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Our Medical Director, Dr. John Dombrowski, discusses the opioid crisis on national news. He is considered a national expert in the management of opioid addiction and pain management. To learn more about Dr. Dombrowski please visit our clinical staff page. http://www.tranquilitywoods. com/about-us/clinical-staff. aspx

Our Medical Director, Dr. John Dombrowski, discusses the opioid crisis on national news - YouTube
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September is Pain Awareness Month . At Tranquility Woods, we work with other organizations this month to raise public awareness of issues in the area of pain and pain management. Check out how our patient describes his experience in Tranquility Woods' Chronic Pain Program:

Patient Describes Experience in Our Chronic Pain Program - YouTube

For more information on our chronic pain program or any of our programs, call Tranquility Woods today at 410-360-6600.

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Columbia, MD Sept 14th. Addiction Recovery: A Review of The Treatment Continuum

3.5 CEU Addiction Course for
Maryland Social Workers!
Food and Beverages Will Be Served
There will also be drawings for door prizes and participation prizes!

Course Agenda:
12:30-1 pm: Lunch and Course Introduction
1 to 2 pm: Tranquility Woods will present information concerning the entrance into addiction recovery through inpatient detoxification. Data and foundation for addiction recovery will be presented. Then will cover detailed aspects of comprehensive treatment to discharge at a residential treatment level of care.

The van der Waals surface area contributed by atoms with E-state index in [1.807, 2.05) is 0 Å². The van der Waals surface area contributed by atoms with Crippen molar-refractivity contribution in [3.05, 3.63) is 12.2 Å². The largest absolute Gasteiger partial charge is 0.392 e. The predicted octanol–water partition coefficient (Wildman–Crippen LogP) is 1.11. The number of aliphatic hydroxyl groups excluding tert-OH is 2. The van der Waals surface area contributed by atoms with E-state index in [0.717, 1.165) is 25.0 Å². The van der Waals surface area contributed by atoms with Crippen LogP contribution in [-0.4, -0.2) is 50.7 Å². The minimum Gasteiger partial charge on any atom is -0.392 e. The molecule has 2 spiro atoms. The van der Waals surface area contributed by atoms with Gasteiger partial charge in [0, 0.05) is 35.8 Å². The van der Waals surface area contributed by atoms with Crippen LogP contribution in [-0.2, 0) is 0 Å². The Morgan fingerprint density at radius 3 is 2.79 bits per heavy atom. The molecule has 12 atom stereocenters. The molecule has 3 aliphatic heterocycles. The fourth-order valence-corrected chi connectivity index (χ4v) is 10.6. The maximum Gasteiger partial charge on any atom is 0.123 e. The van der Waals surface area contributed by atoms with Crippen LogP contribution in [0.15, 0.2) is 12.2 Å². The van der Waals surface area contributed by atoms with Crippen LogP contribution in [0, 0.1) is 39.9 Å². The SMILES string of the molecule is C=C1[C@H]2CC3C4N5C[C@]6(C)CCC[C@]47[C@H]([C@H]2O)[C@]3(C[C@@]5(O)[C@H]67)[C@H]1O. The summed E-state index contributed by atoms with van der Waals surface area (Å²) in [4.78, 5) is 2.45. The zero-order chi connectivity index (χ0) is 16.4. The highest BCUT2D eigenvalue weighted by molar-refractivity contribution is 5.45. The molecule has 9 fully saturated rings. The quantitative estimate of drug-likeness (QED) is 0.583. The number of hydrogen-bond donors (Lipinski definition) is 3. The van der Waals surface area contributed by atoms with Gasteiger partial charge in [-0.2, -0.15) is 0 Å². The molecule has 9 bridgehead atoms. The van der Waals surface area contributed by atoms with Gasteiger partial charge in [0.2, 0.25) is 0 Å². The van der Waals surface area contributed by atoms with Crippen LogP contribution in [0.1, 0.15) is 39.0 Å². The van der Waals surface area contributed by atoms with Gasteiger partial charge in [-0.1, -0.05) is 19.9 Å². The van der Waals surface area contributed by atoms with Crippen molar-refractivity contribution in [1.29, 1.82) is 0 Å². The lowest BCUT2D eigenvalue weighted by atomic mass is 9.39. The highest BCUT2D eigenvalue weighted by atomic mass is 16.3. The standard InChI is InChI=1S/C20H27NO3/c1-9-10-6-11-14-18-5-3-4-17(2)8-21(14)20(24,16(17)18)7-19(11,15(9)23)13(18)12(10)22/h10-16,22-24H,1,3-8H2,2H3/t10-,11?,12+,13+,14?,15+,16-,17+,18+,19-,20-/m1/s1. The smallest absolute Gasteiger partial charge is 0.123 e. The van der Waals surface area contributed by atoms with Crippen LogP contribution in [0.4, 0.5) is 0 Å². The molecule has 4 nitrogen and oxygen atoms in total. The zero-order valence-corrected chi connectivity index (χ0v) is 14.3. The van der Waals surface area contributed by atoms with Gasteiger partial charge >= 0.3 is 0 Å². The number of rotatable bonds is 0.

2 to 3 pm Will cover detailed modalities provided in residential addiction treatment. Also, will discuss 12 step programs and aftercare programming into IOP or sober living.

3 to 4 pm- The importance of educating and including the family in the continuum of care when dealing with substance use disorder; the value of implementing the BALM method when working with family members (information, transformation, and support)

4 to 5 pm- The significance of educating family members on the stages of change and how family members go through the stages of change just as their loved ones with substance use disorder; the value of teaching families how to partner with the treatment provider. Panel discussion can be provided at the end.
Individual clinicians with Maryland Social Work licenses have the opportunity to earn a minimum of 3.5 continuing education credits.

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Newsletter July 2017
Greetings,

Thank you for taking the time to read our first newsletter. We are reaching out to our colleagues in the health care industry that care about mental health and addiction and are looking to make a change to save thousands of lives.

We work every day not only to help those that are treated at our facility but also to help find essential services for people suffering from addiction and mental health. We believe in a strong continuum care model and we look forward to working with professionals to help us provide care before admission into our program as well as a long-term plan of care once they leave our program.